The world's population is forecast to rise to 9 billion by 2050. As I wrote nearly three years ago, one challenge will be to feed these extra people, but a bigger challenge will perhaps be to feed these extra 3 billion people without destroying forests and wildlands to grow the additional food. With the growth of biofuels – using the land to grow fuel as well as food – that challenge will be even greater. And increasingly, studies are showing that higher prices and subsidies of biofuels worldwide have resulted in forests and wildlands being destroyed to grow fuel, while actually increasing, not decreasing, greenhouse emissions.
From a recent study in the journal Science Use of U.S. Croplands for Biofuels Increases Greenhouse Gases Through Emissions from Land-Use Change:
Most prior studies have found that substituting biofuels for gasoline will reduce greenhouse gases because biofuels sequester carbon through the growth of the feedstock. These analyses have failed to count the carbon emissions that occur as farmers worldwide respond to higher prices and convert forest and grassland to new cropland to replace the grain (or cropland) diverted to biofuels. By using a worldwide agricultural model to estimate emissions from land-use change, we found that corn-based ethanol, instead of producing a 20% savings, nearly doubles greenhouse emissions over 30 years and increases greenhouse gases for 167 years. Biofuels from switchgrass, if grown on U.S. corn lands, increase emissions by 50%. This result raises concerns about large biofuel mandates and highlights the value of using waste products.
How is it that the old studies didn't report this? For years, studies have attempted to determine if the energy obtained from biofuels was greater or less that the energy required to grow and process them. Some researchers concluded that biofuels were greener than fossil fuels; others disagreed. But as Time Magazine recently reported, all these studies – both pro and anti-biofuels – seem to have ignored one major factor:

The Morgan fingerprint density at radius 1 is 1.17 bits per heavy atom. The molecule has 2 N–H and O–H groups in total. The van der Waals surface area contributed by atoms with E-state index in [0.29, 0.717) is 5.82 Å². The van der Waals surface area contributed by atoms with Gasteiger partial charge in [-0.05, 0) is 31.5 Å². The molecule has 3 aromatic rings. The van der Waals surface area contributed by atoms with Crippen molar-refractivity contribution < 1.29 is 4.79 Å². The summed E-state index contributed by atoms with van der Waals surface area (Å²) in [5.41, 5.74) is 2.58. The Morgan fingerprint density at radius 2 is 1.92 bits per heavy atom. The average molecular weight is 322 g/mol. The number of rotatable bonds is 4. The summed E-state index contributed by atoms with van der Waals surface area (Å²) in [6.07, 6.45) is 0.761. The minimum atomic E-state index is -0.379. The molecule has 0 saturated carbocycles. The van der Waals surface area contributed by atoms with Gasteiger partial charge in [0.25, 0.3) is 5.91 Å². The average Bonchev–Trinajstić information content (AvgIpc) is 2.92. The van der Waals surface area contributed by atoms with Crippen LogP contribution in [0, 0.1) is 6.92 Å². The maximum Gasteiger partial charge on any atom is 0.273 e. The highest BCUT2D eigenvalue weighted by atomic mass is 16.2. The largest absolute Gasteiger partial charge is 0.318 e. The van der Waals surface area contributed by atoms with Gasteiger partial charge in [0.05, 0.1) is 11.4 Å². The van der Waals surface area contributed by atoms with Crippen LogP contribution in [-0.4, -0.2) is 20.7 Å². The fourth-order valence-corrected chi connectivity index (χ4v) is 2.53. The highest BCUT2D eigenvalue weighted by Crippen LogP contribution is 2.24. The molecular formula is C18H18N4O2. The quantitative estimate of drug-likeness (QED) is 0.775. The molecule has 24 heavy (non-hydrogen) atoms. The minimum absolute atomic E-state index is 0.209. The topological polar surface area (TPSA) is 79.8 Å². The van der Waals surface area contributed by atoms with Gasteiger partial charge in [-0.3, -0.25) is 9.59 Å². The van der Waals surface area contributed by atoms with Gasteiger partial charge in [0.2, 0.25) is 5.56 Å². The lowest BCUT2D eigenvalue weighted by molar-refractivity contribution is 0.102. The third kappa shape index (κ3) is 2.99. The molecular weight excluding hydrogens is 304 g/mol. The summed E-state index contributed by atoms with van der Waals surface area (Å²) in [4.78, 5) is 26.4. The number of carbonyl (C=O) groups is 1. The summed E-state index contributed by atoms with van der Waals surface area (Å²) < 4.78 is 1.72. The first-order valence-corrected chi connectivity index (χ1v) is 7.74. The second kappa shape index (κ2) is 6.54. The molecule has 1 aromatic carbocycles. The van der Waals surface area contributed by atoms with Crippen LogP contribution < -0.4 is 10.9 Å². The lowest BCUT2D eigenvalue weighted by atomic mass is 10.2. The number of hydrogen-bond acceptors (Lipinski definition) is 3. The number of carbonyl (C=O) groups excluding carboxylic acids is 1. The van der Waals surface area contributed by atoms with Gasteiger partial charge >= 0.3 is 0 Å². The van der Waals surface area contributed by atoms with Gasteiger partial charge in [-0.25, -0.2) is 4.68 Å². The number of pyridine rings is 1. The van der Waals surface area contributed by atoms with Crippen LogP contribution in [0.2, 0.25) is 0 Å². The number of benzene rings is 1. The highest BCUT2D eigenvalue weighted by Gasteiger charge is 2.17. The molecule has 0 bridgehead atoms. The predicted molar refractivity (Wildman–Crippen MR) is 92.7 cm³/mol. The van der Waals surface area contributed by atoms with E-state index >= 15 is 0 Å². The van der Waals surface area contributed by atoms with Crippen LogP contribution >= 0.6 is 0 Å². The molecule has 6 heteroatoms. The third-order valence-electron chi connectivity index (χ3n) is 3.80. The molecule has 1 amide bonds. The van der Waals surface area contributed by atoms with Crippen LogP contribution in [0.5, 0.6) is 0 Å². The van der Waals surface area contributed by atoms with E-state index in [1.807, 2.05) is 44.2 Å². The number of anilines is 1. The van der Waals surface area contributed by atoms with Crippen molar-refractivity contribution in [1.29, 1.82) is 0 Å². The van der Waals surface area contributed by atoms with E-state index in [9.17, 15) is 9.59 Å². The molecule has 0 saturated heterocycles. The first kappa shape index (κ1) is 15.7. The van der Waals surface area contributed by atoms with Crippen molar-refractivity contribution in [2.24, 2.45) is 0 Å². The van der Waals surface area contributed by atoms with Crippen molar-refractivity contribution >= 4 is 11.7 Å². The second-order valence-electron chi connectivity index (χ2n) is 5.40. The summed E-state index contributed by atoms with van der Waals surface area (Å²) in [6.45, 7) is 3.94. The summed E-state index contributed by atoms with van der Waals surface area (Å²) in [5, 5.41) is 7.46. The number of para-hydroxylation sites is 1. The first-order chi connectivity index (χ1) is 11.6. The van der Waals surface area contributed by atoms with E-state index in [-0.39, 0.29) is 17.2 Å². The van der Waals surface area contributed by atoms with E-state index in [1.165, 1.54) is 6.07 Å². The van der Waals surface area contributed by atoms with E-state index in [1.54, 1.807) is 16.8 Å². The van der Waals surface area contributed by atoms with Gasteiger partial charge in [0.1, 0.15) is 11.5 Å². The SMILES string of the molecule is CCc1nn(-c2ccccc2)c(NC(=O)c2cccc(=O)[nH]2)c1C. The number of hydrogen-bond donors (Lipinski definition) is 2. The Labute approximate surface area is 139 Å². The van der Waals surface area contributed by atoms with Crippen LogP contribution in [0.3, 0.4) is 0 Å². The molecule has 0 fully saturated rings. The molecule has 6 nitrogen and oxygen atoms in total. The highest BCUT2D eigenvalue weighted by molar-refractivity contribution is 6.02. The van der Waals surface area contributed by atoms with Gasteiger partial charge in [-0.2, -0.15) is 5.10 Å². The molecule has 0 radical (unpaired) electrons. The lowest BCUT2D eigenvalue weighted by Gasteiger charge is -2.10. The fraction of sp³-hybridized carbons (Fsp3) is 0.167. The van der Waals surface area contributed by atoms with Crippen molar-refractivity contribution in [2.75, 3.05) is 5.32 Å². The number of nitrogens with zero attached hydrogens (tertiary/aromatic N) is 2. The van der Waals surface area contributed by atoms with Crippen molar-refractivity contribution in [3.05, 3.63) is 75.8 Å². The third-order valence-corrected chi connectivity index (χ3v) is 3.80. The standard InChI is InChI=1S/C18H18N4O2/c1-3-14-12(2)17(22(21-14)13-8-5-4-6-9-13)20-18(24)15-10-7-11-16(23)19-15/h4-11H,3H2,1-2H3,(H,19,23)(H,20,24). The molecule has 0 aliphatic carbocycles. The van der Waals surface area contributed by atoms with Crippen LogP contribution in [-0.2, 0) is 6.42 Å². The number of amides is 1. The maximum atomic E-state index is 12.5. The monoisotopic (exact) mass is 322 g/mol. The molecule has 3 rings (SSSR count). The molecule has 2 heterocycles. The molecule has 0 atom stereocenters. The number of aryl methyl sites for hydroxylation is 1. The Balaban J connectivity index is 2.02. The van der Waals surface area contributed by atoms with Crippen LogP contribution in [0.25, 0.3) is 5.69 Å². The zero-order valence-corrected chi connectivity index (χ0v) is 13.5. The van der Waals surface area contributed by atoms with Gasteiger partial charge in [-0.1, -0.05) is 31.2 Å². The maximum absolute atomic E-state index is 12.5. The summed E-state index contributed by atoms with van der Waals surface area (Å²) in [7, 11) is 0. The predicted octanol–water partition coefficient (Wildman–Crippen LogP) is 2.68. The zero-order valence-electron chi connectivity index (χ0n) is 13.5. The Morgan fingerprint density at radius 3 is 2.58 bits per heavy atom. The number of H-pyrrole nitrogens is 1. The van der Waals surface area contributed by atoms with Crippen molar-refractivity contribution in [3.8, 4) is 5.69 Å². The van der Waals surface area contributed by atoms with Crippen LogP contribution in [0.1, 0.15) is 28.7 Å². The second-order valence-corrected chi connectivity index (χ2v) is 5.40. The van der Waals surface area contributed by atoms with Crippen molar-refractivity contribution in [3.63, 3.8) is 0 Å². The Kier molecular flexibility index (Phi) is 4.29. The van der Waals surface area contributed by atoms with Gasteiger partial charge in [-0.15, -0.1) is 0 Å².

There was just one flaw in the calculation: the studies all credited fuel crops for sequestering carbon, but no one checked whether the crops would ultimately replace vegetation and soils that sucked up even more carbon. It was as if the science world assumed biofuels would be grown in parking lots. The deforestation of Indonesia has shown that's not the case. It turns out that the carbon lost when wilderness is razed overwhelms the gains from cleaner-burning fuels.
See the picture on the right from the Time article, that perfectly illustrates what is happening. This all used to be Brazilian rain forest, but now only a sliver of wild forest is left. That can't be good. I’m not really in a position to evaluate the green (or otherwise) credentials of biofuels in detail, and in any case the answers you get depend on what assumptions you start off with and which biofuels you are talking about. But it seems clear to me that it makes no sense to sacrifice wild land to grow fuel when we need to feed an increasing population and maintain our wild land. It was obvious this would result in an undesirable increase in monocultures, fertilizer run-off, higher food costs etc, even before we considered the additional cost of releasing more carbon into the atmosphere as the land is cleared. Studies like these recent ones just make the case against biofuels even stronger.
We’re only producing a small amount of our fuel requirements now via biofuels, but government subsidies and regulations are set to increase this considerably in the future. Fortunately the US congress has acted quickly to remove subsidies for biofuels as well as to rescind future requirements for increased biofuel production. Just kidding. The subsidies and requirements to increase biofuel production are still in place.